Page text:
This tutorial looks at ways of creating a research project that answers a researchable question, rather than just collecting a lot of information about a topic and handing in what you found.
Pre-research Strategies (3:17)
This tutorial looks at ways of getting a working knowledge of a topic that will aid in further research.
The following presentation will help you get going with research design:
Looks at how to move from a research question to a search string that will return excellent results.
Ways of searching databases and organizing results that will help you to become a more efficient researcher.
Boolean Search - Boolean search uses AND, OR, and NOT to help focus search results.
Search History - Using a database search history to manage your searches.
Other Search Techniques
Google Scholar when accessed through the TWU Library website, will do forward citation searches of both Google Scholar and Web of Science. Forward citation searching is looking for newer articles that have cited an article you already have. It's a good way of building a set of newer references on various aspects of a topic.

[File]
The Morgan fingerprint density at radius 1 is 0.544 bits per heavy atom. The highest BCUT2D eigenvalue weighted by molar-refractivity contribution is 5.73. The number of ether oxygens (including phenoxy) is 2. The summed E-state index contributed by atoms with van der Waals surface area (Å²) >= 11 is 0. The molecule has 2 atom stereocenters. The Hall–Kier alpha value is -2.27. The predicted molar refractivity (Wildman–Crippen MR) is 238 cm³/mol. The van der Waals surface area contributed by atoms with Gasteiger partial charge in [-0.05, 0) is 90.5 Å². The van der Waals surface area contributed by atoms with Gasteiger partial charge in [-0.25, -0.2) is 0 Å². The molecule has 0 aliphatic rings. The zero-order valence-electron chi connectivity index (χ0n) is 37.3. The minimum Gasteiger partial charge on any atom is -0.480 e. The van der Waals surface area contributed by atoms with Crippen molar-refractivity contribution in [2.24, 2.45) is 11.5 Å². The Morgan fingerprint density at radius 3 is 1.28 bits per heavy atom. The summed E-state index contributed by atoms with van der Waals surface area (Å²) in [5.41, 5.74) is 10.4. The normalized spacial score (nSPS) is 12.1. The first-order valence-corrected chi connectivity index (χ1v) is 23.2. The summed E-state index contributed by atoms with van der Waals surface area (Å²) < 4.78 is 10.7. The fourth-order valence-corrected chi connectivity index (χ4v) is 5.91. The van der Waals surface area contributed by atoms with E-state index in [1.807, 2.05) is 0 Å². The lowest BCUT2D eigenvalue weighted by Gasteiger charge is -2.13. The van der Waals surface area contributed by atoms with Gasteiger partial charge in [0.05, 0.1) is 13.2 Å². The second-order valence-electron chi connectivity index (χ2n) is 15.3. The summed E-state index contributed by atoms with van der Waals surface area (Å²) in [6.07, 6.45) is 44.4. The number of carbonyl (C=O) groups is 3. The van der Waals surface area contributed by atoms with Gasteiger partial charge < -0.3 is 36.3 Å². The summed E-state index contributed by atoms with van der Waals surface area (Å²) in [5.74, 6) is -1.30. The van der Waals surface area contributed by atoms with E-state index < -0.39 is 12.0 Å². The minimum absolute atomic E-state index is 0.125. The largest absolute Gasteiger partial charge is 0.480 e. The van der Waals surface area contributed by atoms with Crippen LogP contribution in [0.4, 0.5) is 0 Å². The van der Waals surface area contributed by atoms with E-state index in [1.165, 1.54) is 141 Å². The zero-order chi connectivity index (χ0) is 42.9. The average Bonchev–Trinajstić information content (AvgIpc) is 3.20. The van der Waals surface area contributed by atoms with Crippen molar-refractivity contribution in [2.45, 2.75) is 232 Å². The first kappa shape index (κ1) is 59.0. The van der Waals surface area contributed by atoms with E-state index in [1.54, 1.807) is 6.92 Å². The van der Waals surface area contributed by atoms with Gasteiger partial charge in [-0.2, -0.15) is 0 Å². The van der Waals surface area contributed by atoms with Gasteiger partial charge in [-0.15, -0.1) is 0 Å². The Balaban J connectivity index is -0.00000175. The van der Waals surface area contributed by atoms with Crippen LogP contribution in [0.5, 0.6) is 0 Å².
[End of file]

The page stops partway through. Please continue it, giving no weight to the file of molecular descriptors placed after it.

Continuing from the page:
Primary sources are pieces of information that come directly from the time, place or people you are studying. Secondary sources are studies that analyze and interpret primary sources. Primary sources may be letters, diaries, published writing by some historical figure you are studying, and so on.
Most tutorials related to finding primary sources are specific to individual libraries. This guide - https://libguides.uvic.ca/primary - offers you definitions and suggestions for finding primary sources.
Our History research guide has an extensive collection of links to primary sources online: https://libguides.twu.ca/c.php?g=284734&p=1897394 (use the links in the left column to specify regions and topics.
Google can be useful. Enter your topic and add the term "primary sources" to your search.
A book search in Library OneSearch with your topic plus the word "sources" may provide primary sources in book form..
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